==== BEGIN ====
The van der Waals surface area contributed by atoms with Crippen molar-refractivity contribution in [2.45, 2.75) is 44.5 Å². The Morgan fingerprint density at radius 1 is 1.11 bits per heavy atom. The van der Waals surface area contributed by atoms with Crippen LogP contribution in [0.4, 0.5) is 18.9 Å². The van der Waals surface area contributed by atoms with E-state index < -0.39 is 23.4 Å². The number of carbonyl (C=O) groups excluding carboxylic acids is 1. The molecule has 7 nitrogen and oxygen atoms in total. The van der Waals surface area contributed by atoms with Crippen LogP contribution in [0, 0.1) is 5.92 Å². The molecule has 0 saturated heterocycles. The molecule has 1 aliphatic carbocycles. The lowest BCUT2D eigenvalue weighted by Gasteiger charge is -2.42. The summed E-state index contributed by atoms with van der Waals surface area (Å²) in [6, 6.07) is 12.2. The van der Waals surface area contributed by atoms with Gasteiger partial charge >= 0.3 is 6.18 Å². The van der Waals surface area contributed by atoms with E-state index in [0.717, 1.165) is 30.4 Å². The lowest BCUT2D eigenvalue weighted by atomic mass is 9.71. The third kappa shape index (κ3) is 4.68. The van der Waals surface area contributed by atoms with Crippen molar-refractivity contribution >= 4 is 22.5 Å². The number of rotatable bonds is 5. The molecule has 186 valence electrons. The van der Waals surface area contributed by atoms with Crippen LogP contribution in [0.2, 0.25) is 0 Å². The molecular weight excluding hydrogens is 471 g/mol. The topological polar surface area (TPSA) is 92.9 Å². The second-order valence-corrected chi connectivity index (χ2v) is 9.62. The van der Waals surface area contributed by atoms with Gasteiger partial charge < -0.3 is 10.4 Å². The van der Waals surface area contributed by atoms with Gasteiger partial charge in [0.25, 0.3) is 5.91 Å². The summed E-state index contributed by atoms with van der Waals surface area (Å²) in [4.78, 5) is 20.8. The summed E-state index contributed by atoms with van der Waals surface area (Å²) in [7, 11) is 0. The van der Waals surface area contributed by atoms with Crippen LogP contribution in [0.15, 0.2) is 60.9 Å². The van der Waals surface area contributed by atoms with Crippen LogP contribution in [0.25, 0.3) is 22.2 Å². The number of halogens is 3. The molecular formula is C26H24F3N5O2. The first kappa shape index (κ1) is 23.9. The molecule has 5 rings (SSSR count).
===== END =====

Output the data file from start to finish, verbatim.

The van der Waals surface area contributed by atoms with Crippen molar-refractivity contribution in [2.45, 2.75) is 44.5 Å². The Morgan fingerprint density at radius 1 is 1.11 bits per heavy atom. The van der Waals surface area contributed by atoms with Crippen LogP contribution in [0.4, 0.5) is 18.9 Å². The van der Waals surface area contributed by atoms with E-state index < -0.39 is 23.4 Å². The number of carbonyl (C=O) groups excluding carboxylic acids is 1. The molecule has 7 nitrogen and oxygen atoms in total. The van der Waals surface area contributed by atoms with Crippen LogP contribution in [0, 0.1) is 5.92 Å². The molecule has 0 saturated heterocycles. The molecule has 1 aliphatic carbocycles. The lowest BCUT2D eigenvalue weighted by Gasteiger charge is -2.42. The summed E-state index contributed by atoms with van der Waals surface area (Å²) in [6, 6.07) is 12.2. The van der Waals surface area contributed by atoms with Gasteiger partial charge >= 0.3 is 6.18 Å². The van der Waals surface area contributed by atoms with E-state index in [0.717, 1.165) is 30.4 Å². The lowest BCUT2D eigenvalue weighted by atomic mass is 9.71. The third kappa shape index (κ3) is 4.68. The van der Waals surface area contributed by atoms with Crippen molar-refractivity contribution >= 4 is 22.5 Å². The number of rotatable bonds is 5. The molecule has 186 valence electrons. The van der Waals surface area contributed by atoms with Crippen LogP contribution in [0.2, 0.25) is 0 Å². The molecular weight excluding hydrogens is 471 g/mol. The topological polar surface area (TPSA) is 92.9 Å². The second-order valence-corrected chi connectivity index (χ2v) is 9.62. The van der Waals surface area contributed by atoms with Gasteiger partial charge < -0.3 is 10.4 Å². The van der Waals surface area contributed by atoms with Gasteiger partial charge in [0.25, 0.3) is 5.91 Å². The summed E-state index contributed by atoms with van der Waals surface area (Å²) in [4.78, 5) is 20.8. The summed E-state index contributed by atoms with van der Waals surface area (Å²) in [7, 11) is 0. The van der Waals surface area contributed by atoms with Crippen LogP contribution in [0.15, 0.2) is 60.9 Å². The van der Waals surface area contributed by atoms with Crippen LogP contribution in [0.25, 0.3) is 22.2 Å². The number of halogens is 3. The molecular formula is C26H24F3N5O2. The first kappa shape index (κ1) is 23.9. The molecule has 5 rings (SSSR count).